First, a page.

Assemblyman Dinowitz: Protesters who block roads are ‘terrorists’

Backs a bill that would criminalize acts disrupting speakers


Assemblyman Jeffrey Dinowitz has put his name on two bills that would criminalize disruptive acts of protest. One would make it a misdemeanor if protesters disrupt speakers at an event, while the other would charge protesters who block a public road or bridge with a felony for domestic terrorism.

“I don’t always put my name on a bill that’s in my committee, but I do sometimes,” Dinowitz said to The Riverdale Press speaking about the Codes Committee, where he is chair. “And I thought I wanted to put my name on these two bills because of the message that it sends out. And what the message is that we all have the right to protest but we don’t have the right to prevent other people from enjoying their rights under the constitution.”

In recent years the city has seen activists and protestors take to the street for issues such as climate change, Black Lives Matter and more recently pro-Palestinian groups blocking parades and bridges to call for a ceasefire in the war in Gaza.

Queens Assemblywoman Stacey Pheffer Amato is the sponsor of the bill that would make such protests interfering with traffic and public safety a class D felony and punishable up to seven years in prison. Dinowitz said that it’s “unacceptable” to block a highway or airport.

“What if you’re blocking the highway and you’re blocking an ambulance that’s taking a deathly ill person to the hospital and that person dies because you thought it was a good idea to block somebody’s ability to get through? That’s horrible,” he said.

“What if you’re trying to prevent somebody from going to the airport who wants to fly out to visit their dying relative and that’s their last chance to do it?”

Amato told City & State it was important for protesters to request permits from the city before holding demonstrations. She added that protest permits let the city and law enforcement agencies make the public aware of road closures in advance.

U.S. Rep. Ritchie Torres told The Press he had some qualms with the language of Amato’s bill.

“Even though I believe in accountability for anti-Israel protesters who disrupt traffic, I would have real concerns about expanding the legal definition of ‘domestic terrorism’ beyond its historic meaning,” he stated. “When I think of domestic terrorism, what comes to mind is Timothy McVeigh’s Oklahoma City bombing.”

That act committed by two white supremacists at the Alfred P. Murrah Federal building in 1995 reportedly killed 168 people and injured 680. It remains the deadliest act of domestic terrorism in the country.

“I would oppose the improper use of the word ‘domestic terrorism’ for the same reason that I oppose the improper use of the word ‘genocide’ or ‘apartheid,’ Torres said.

“Words matter, and we do the truth a disservice when we deprive words of their proper meaning and moral weight.”

The Dialogue and Decorum Act

The “Dialogue and Decorum Act,” sponsored by Queens Assemblyman Sam Berger, targets a person or group who is trying to shut down the speech of a speaker.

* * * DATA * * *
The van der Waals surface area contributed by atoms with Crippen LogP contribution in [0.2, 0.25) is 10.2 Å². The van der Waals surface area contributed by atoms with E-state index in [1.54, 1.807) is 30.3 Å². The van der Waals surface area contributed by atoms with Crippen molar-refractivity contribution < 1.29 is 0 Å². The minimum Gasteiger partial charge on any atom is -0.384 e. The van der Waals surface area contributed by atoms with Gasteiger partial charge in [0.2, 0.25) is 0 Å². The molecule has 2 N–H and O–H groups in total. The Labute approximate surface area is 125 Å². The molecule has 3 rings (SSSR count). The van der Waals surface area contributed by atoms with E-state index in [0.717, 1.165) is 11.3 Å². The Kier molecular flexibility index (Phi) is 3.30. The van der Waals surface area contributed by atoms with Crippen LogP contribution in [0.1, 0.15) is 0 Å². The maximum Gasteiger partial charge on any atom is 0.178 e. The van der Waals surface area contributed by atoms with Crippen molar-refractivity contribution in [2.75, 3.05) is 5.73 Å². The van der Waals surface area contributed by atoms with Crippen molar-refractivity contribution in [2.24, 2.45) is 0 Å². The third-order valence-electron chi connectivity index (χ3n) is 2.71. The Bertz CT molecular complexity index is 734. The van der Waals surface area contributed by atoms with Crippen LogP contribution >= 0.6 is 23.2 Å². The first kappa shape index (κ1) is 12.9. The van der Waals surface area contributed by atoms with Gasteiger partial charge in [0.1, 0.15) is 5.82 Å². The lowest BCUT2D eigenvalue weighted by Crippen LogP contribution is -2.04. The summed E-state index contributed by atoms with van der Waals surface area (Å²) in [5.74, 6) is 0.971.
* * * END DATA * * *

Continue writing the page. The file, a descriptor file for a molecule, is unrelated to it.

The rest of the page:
“I think we’re trying to protect the first amendment here, allowing both sides of any argument to have a deep voice, especially when they’ve taken the time to organize, reserve space and have to pay for that space,” Berger told the Press. “That whichever side you fall on any given topic, let’s say it’s pro-choice or pro-life, you should still have that space to speak about it.”

The 25-year-old who is the youngest New York assembly member told The Press the legislation did not spawn from recent pro-Palestinian protests. Rather it came from seeing the way his generation is heading when it comes to opposing viewpoints, he said. Fresh out of law school, he was inspired to define proper ways to protest and handle dealing with varying viewpoints.

“You can disagree with a speaker,” he said. “You can go outside, you can protest it, you can hand out pamphlets, you can say ‘that’s wrong’, you can talk in a Q&A. There are ways you can express your disagreement, your dislike, your distaste for someone’s viewpoint but taking away their freedom of speech by interrupting them, such that they can’t speak (or) disrupts the meeting so that the meeting can’t take place, that’s the problem.”

Berger’s bill was based on current California law. It would classify the act of disruption as a Class A misdemeanor punishable up to a year. He said in California many of those people get community service rather than jail time.

“This is not about locking people away for having opposing views,” Berger said. “This is saying you do not have the right to take away speech from another person and you should be removed if that’s your intent. If I’m talking and you’re talking at the same time, then no one’s talking.”

State Sen. Gustavo Rivera told The Press he is reviewing both Berger’s and Amato’s bills.

“While these bills do not have Senate sponsors, my team and I are reviewing them bearing in mind that it is critical to our democracy that we protect the right to free speech,” he stated. “Throughout our nation’s history, engaging in the right to protest has been a catalyst for important social change.”

Jeffrey Dinowitz, anti-protest, legislation, Assembly, protesters, rally, Ritchie Torres, domestic, terrorism